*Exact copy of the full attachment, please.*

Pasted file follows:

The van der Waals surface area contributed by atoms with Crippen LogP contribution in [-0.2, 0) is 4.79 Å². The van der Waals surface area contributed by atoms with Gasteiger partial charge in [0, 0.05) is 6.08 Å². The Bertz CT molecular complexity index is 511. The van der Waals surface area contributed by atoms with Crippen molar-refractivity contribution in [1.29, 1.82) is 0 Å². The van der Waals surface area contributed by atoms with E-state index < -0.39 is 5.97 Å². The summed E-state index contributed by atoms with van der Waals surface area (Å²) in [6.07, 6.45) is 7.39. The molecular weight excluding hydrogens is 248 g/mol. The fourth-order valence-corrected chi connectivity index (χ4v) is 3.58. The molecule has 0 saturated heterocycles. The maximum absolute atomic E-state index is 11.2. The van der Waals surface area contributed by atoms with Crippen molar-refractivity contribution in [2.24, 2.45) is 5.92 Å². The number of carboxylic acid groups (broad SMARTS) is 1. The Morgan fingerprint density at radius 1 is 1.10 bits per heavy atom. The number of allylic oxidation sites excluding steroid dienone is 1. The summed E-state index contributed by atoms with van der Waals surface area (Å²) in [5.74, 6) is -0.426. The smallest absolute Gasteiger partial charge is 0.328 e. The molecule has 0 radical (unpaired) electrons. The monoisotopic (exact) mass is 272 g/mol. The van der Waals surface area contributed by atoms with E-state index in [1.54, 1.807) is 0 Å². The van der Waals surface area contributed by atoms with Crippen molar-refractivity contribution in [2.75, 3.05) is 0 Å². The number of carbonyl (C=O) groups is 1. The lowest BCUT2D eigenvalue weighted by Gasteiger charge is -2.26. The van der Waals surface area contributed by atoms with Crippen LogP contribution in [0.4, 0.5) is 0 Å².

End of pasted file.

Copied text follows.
The van der Waals surface area contributed by atoms with Crippen LogP contribution in [-0.2, 0) is 4.79 Å². The van der Waals surface area contributed by atoms with Gasteiger partial charge in [0, 0.05) is 6.08 Å². The Bertz CT molecular complexity index is 511. The van der Waals surface area contributed by atoms with Crippen molar-refractivity contribution in [1.29, 1.82) is 0 Å². The van der Waals surface area contributed by atoms with E-state index < -0.39 is 5.97 Å². The summed E-state index contributed by atoms with van der Waals surface area (Å²) in [6.07, 6.45) is 7.39. The molecular weight excluding hydrogens is 248 g/mol. The fourth-order valence-corrected chi connectivity index (χ4v) is 3.58. The molecule has 0 saturated heterocycles. The maximum absolute atomic E-state index is 11.2. The van der Waals surface area contributed by atoms with Crippen molar-refractivity contribution in [2.24, 2.45) is 5.92 Å². The number of carboxylic acid groups (broad SMARTS) is 1. The Morgan fingerprint density at radius 1 is 1.10 bits per heavy atom. The number of allylic oxidation sites excluding steroid dienone is 1. The summed E-state index contributed by atoms with van der Waals surface area (Å²) in [5.74, 6) is -0.426. The smallest absolute Gasteiger partial charge is 0.328 e. The molecule has 0 radical (unpaired) electrons. The monoisotopic (exact) mass is 272 g/mol. The van der Waals surface area contributed by atoms with E-state index in [1.54, 1.807) is 0 Å². The van der Waals surface area contributed by atoms with Crippen molar-refractivity contribution in [2.75, 3.05) is 0 Å². The number of carbonyl (C=O) groups is 1. The lowest BCUT2D eigenvalue weighted by Gasteiger charge is -2.26. The van der Waals surface area contributed by atoms with Crippen LogP contribution in [0.4, 0.5) is 0 Å².